Cheap Chinese light switch with smartThings

(Marce) #1

I’d like to use these chinese light switch?

These are 220v and Z Wave 908.42 MHz and some use zigbee,

The problem is that they use their own bridge. Since smartthings works with both, technically… it should work right?

Or… it could be that… even if they work with the same frequency… won’t work with smartthings? Dos anyone know?


For Z wave, you can use any certified zwave switch for basic on/off. If the switch has additional advanced features, you might need to get the community’s help to build a custom device handler for it. Make sure you check on the official Z wave alliance product site to make sure that the device actually is certified.

Zigbee is more complicated. Zigbee allows for many different profiles, and they cannot all work together. The standard also allows for the use of proprietary coding which means many manufacturers can make devices that will only work with their own controller.

Smartthings uses the standard “zigbee home automation” profile (ZHA 1.2 ), so if a device is certified for that, you should be able to use it with smart things. If it is certified for a different zigbee profile or not certified at all, you may be able to pair it to smart things but not get any functionality from it. Or it may pair and work for an hour or two and then drop off the network again. You will find a number of conversations in the forums from people who’ve tried various cheap Chinese devices that were not certified for ZHA and had these problems.

I have personally had a lot of difficulty with customer service departments from various companies telling me that yes, a device was certified for zigbee home automation when it wasn’t. That’s because they don’t know what certification means. So if the device is zigbee and it’s a home automation device they will often tell you that it is ZHA certified when you asked, even though it isn’t . It’s best to ask to see a copy of the certification to be sure.

The other issue, of course, is electrical safety. Different countries have different standards. I myself only use UL certified devices, but I have particular concerns about fire safety. For the UK or Canada you would be looking for a CE certification.

(Marce) #3

I mean, the idea is to use this switch without their hub and use smart things to control them. I saw these at, so what should i ask to the seller in order to know if they are going to work with ST, they have no idea. But i’m pretty sure they are not certified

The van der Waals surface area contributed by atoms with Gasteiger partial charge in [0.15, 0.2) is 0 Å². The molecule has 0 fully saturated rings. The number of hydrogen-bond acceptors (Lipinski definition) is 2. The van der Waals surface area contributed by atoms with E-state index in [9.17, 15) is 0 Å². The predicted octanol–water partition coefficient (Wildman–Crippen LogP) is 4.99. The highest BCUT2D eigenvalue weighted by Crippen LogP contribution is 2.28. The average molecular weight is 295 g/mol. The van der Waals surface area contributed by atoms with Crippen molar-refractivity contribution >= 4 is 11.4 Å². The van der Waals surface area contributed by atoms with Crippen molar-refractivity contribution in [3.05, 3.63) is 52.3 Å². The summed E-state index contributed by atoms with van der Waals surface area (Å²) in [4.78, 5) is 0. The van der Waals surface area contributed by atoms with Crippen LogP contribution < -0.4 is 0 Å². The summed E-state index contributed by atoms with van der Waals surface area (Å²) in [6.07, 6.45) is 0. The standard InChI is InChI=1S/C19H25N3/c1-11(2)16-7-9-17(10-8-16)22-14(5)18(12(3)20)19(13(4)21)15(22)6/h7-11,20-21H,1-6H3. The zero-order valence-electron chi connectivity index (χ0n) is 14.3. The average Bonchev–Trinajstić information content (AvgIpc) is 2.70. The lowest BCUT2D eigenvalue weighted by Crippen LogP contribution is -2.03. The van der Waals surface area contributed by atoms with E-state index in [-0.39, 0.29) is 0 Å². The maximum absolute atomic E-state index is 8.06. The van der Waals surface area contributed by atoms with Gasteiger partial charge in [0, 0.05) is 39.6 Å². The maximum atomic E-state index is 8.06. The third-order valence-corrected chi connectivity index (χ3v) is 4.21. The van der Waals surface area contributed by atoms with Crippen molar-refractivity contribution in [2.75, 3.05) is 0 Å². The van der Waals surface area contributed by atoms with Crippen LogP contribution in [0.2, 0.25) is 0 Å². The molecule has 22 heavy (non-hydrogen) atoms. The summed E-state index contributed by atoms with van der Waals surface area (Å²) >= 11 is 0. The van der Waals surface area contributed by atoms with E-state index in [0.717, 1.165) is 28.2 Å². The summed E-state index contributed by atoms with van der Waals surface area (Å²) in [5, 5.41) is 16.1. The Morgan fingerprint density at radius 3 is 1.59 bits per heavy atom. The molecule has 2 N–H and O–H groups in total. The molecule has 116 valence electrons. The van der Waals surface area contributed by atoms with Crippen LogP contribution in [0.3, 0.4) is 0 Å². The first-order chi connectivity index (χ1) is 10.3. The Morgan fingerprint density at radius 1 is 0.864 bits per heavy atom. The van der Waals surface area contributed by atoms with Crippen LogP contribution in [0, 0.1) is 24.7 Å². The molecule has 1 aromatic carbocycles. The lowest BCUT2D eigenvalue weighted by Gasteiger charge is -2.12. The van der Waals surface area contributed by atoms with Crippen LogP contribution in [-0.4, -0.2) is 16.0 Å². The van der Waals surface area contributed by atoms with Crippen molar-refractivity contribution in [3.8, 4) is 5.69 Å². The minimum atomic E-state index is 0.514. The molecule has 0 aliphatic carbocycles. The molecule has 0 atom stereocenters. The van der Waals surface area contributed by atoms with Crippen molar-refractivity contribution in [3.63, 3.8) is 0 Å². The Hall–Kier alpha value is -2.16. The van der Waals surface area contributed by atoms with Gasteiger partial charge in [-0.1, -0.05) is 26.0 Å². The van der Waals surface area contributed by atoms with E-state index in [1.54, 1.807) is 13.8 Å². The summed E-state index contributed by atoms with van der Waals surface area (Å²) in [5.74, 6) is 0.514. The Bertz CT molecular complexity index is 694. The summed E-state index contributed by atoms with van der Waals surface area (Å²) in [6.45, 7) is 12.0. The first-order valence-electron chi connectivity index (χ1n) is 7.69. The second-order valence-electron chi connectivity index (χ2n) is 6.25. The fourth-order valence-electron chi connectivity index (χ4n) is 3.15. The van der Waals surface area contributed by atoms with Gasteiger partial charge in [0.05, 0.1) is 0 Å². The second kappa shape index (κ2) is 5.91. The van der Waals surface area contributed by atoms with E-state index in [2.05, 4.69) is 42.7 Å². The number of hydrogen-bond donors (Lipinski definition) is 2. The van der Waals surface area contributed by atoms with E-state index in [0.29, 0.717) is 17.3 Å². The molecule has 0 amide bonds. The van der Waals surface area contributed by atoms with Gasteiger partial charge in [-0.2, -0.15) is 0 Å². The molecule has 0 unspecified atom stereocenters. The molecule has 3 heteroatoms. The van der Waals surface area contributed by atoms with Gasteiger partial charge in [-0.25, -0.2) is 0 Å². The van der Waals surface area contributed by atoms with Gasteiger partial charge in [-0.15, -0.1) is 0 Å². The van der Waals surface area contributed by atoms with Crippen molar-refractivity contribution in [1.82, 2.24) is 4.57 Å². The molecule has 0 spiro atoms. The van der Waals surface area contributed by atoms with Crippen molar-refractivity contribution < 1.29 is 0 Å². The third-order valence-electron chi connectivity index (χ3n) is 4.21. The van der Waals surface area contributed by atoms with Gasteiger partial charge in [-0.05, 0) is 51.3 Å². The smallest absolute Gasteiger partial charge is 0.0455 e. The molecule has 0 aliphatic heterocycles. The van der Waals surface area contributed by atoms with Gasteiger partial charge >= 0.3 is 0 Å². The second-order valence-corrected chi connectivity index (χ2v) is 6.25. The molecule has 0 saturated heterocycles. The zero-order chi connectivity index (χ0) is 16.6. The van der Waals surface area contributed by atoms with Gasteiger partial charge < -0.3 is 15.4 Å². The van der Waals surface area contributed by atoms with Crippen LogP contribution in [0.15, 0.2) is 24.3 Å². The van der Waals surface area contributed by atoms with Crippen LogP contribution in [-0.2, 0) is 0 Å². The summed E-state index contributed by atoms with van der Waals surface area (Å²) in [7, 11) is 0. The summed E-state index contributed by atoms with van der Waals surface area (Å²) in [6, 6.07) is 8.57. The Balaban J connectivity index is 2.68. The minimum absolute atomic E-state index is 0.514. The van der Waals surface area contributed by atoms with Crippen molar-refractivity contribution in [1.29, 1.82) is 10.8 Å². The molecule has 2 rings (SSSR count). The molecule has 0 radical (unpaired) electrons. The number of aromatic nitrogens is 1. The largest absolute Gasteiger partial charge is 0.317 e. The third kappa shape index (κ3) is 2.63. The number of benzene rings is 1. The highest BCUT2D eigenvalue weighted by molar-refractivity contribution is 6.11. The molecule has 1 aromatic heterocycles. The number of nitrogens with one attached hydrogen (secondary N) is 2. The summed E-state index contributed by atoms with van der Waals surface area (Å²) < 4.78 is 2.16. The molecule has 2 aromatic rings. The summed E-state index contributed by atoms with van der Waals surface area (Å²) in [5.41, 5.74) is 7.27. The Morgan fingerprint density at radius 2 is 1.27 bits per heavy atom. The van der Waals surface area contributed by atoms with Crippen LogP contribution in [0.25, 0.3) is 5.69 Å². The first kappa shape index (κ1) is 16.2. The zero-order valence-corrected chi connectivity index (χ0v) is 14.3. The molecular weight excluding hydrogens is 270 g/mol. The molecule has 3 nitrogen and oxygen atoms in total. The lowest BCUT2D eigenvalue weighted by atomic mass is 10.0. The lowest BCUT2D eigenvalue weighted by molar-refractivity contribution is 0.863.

I understand. That was the point. If you want the device to work with SmartThings it needs to be certified for the zigbee home automation 1.2 profile. I agree that they do not appear to be.

So you would need to ask them to show you their certification for the specific device that you want for zigbee home automation profile 1.2 (ZHA 1.2), not just a zigbee certification.

But again, it doesn’t appear that they have one.

(Marce) #5

same happens with Zwave?


With zwave, as I mentioned, it’s simpler. There’s only one profile and you yourself can easily look up the certification on the website I gave above. So assuming you were able to verify the Z wave certification on the official site,the only question is whether the device is using the exact same frequency that your SmartThings hub uses.

Zwave assigns frequencies by geographical region. So there is one frequency for the US, a different frequency for the EU, a different frequency for China, etc. The frequency is set when the device is manufactured and cannot be changed afterwards, so you need to verify it before purchase.

SmartThings makes two models of its hub, one on the US frequency of 908.4 MHz, and one on the EU frequency of 868.4 MHz.

So as long as the device you were looking at is officially zwave certified and matches the frequency of your SmartThings hub, it should work for a basic on/off command. :sunglasses:

Note, though, that just as with zigbee, it’s not enough for The device to just broadcast on the same frequency. It has to be certified for Z wave so that it will also speak the same “language” that SmartThings does or they will not be able to understand each other. This is why the official certifications are so important.

(Marce) #7

I believed that the frequency was the only thing that matters, thanks for the info.

About the certification… they probably wont have any.

What options do i have?

It has to be 220v
With no neutral wire
And not expensive

That’s a complicate combination.

(Marce) #8

i already check some other posts, asking for the same, so far nothing new

(Chrisb) #9

Another thing to be aware of: It looks like the last picture in the link you provided has three switches in one device. It may be that this is a multi-channel device like the AEON power strip. This means it has one radio that turn on/off multiple relays within in the switch.

IF this is the case, then things get a bit more complicated as these generally need more than just a basic device type handler.

Furthermore they are a bit more complex to in corporate into standard SmartApps without a bit of jumping through hoops.

It can all be done, but it is a bit more tricky IF this is indeed a multichannel device.

(Marce) #10

at the end… i bought this

The people from aeon toldme that works with 220v 50hz.